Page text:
A student who felt tired and nauseous blamed her symptoms on exam stress.
But while Emily Pankhurst, 20, was busy studying for her final university exams during her period last month, she forgot to remove her tampon for nine days.
What Emily put down to “exam stress” was actually a deadly form of toxic shock syndrome.
TSS is a life-threatening infection that can be caused by using a tampon.
Emily began to feel more and more unwell, but still did not realize she had left her tampon in too long – even inserting a new one. After a few days she began to suffer discharge and a bloated stomach.
Her mother Diana urged her to go to the doctor, who took tests but couldn’t find anything wrong.
Miss Pankhurst said: ‘I was feeling really ill by that stage. I was hot and dizzy and felt really strange.’
‘I was bleeding more and more and my mum suggested I feel about and see if there was anything there.’
After a shower Emily managed to find the ‘lost tampon,’ but when she removed it she was horrified to see that it was entirely black.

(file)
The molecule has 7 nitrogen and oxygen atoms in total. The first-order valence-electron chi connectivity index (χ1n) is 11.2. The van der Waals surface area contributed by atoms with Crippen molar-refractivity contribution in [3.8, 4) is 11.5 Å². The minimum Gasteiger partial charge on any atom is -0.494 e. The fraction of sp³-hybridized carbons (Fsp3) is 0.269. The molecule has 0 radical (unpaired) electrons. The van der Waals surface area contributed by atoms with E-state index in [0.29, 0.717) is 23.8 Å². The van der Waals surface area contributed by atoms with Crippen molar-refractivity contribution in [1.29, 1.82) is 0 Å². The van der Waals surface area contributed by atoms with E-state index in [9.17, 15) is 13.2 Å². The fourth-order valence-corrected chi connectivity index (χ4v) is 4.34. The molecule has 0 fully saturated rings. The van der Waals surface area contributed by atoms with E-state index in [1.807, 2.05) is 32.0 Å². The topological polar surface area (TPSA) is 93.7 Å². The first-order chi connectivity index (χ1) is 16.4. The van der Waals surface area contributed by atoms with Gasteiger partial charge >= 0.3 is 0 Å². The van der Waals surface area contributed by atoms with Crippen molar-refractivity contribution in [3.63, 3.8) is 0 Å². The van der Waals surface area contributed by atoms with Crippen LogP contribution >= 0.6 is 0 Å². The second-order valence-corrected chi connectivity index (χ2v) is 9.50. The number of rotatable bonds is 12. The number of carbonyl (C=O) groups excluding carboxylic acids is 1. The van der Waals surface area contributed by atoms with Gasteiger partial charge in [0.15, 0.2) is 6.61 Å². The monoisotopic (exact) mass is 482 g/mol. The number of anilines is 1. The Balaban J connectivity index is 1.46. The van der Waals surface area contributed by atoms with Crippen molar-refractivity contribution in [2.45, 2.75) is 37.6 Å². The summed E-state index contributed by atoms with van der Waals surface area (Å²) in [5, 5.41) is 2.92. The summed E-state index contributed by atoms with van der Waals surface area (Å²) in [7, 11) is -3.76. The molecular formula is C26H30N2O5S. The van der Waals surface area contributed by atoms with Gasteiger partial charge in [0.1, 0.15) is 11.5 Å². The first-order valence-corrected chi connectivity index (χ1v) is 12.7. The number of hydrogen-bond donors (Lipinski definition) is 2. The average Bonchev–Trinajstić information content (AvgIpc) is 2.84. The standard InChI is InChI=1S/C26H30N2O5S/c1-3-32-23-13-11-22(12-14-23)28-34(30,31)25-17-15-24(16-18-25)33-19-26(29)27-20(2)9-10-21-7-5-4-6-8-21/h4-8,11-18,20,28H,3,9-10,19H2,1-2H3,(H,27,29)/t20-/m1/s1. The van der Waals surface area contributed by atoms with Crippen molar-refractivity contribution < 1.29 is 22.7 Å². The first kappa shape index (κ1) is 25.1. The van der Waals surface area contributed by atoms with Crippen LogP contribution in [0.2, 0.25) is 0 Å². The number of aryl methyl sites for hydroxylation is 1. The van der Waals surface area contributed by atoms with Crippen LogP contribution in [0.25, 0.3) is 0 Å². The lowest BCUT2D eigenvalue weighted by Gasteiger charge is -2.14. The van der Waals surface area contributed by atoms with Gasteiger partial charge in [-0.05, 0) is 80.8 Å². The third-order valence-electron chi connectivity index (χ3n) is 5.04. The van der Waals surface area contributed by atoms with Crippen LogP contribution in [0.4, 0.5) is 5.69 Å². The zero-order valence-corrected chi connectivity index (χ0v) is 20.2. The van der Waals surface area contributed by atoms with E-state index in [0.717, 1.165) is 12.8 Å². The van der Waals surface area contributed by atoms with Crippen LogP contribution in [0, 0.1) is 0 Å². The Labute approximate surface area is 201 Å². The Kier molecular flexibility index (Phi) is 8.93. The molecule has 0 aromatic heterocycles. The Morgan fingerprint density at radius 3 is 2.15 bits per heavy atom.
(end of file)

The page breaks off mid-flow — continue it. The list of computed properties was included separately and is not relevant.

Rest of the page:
‘I thought it was disgusting to be honest,’ she said.
‘I thought once I’d removed it, I would feel better.’ Emily explained. But a few hours later Emily became faint and began to slur her words. Her mother immediately called for an ambulance.
Emily was rushed to hospital and doctors diagnosed that Emily was suffering from blood poisoning as a result of toxic shock syndrome. For three days, Emily was put on a course of twelve antibiotics and was fed through a tube.
Thankfully doctors managed to save her life – however Miss Pankhurst is still unable to walk long distances and often feels weak.
Describing the moment she realized she had left a tampon in for nine days, she said: ‘When I finally realized, I pulled it out it was pure black. I wouldn’t have known what it was apart from the string. It was horrible. I immediately threw it in the toilet. I felt sick.’
Since Emily’s story went viral she has been forced to defend herself from online abuse and stated on her Facebook page: “If I had the chance to speak in person I would tell the world I’m not unhygienic, skanky [or] disgusting.”